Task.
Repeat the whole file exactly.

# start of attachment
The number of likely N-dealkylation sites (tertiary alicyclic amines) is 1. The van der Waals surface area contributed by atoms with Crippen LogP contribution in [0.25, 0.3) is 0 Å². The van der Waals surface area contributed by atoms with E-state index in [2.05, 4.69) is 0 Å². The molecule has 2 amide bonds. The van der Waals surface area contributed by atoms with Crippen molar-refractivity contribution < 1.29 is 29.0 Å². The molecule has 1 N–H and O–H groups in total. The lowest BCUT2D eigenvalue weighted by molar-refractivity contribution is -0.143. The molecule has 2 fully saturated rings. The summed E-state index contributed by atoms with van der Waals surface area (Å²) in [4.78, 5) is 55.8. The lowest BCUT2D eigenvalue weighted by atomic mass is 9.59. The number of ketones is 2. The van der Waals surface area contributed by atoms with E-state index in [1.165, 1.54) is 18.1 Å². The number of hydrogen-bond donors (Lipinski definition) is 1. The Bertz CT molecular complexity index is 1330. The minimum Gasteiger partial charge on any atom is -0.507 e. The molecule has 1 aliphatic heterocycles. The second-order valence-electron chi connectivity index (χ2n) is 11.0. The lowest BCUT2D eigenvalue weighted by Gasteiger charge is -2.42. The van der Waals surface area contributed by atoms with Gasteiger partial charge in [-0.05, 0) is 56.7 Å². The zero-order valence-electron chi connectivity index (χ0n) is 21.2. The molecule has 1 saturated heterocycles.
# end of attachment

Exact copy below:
The number of likely N-dealkylation sites (tertiary alicyclic amines) is 1. The van der Waals surface area contributed by atoms with Crippen LogP contribution in [0.25, 0.3) is 0 Å². The van der Waals surface area contributed by atoms with E-state index in [2.05, 4.69) is 0 Å². The molecule has 2 amide bonds. The van der Waals surface area contributed by atoms with Crippen molar-refractivity contribution < 1.29 is 29.0 Å². The molecule has 1 N–H and O–H groups in total. The lowest BCUT2D eigenvalue weighted by molar-refractivity contribution is -0.143. The molecule has 2 fully saturated rings. The summed E-state index contributed by atoms with van der Waals surface area (Å²) in [4.78, 5) is 55.8. The lowest BCUT2D eigenvalue weighted by atomic mass is 9.59. The number of ketones is 2. The van der Waals surface area contributed by atoms with E-state index in [1.165, 1.54) is 18.1 Å². The number of hydrogen-bond donors (Lipinski definition) is 1. The Bertz CT molecular complexity index is 1330. The minimum Gasteiger partial charge on any atom is -0.507 e. The molecule has 1 aliphatic heterocycles. The second-order valence-electron chi connectivity index (χ2n) is 11.0. The lowest BCUT2D eigenvalue weighted by Gasteiger charge is -2.42. The van der Waals surface area contributed by atoms with Gasteiger partial charge in [-0.05, 0) is 56.7 Å². The zero-order valence-electron chi connectivity index (χ0n) is 21.2. The molecule has 1 saturated heterocycles.